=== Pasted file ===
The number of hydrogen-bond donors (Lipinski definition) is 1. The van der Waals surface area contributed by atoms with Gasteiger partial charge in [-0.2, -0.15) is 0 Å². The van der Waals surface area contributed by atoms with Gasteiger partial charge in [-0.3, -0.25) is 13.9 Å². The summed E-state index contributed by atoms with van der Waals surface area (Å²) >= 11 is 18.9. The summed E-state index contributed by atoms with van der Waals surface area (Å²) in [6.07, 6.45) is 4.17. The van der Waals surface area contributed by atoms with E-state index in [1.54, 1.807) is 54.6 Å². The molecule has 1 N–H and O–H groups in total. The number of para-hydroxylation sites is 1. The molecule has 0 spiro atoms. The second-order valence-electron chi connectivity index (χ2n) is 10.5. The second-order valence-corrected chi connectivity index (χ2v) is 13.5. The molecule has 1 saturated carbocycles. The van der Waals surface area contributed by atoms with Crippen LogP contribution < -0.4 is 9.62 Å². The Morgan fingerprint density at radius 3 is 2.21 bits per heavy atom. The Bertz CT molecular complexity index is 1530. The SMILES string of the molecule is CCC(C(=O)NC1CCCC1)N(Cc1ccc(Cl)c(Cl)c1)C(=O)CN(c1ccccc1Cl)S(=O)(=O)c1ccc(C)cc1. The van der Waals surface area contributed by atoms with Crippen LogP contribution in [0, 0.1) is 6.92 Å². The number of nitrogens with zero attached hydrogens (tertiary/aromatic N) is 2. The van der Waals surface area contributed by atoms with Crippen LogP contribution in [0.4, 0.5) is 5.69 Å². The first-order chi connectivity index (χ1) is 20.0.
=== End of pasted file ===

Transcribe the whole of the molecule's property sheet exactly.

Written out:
The number of hydrogen-bond donors (Lipinski definition) is 1. The van der Waals surface area contributed by atoms with Gasteiger partial charge in [-0.2, -0.15) is 0 Å². The van der Waals surface area contributed by atoms with Gasteiger partial charge in [-0.3, -0.25) is 13.9 Å². The summed E-state index contributed by atoms with van der Waals surface area (Å²) >= 11 is 18.9. The summed E-state index contributed by atoms with van der Waals surface area (Å²) in [6.07, 6.45) is 4.17. The van der Waals surface area contributed by atoms with E-state index in [1.54, 1.807) is 54.6 Å². The molecule has 1 N–H and O–H groups in total. The number of para-hydroxylation sites is 1. The molecule has 0 spiro atoms. The second-order valence-electron chi connectivity index (χ2n) is 10.5. The second-order valence-corrected chi connectivity index (χ2v) is 13.5. The molecule has 1 saturated carbocycles. The van der Waals surface area contributed by atoms with Crippen LogP contribution < -0.4 is 9.62 Å². The Morgan fingerprint density at radius 3 is 2.21 bits per heavy atom. The Bertz CT molecular complexity index is 1530. The SMILES string of the molecule is CCC(C(=O)NC1CCCC1)N(Cc1ccc(Cl)c(Cl)c1)C(=O)CN(c1ccccc1Cl)S(=O)(=O)c1ccc(C)cc1. The van der Waals surface area contributed by atoms with Crippen LogP contribution in [0, 0.1) is 6.92 Å². The number of nitrogens with zero attached hydrogens (tertiary/aromatic N) is 2. The van der Waals surface area contributed by atoms with Crippen LogP contribution in [0.4, 0.5) is 5.69 Å². The first-order chi connectivity index (χ1) is 20.0.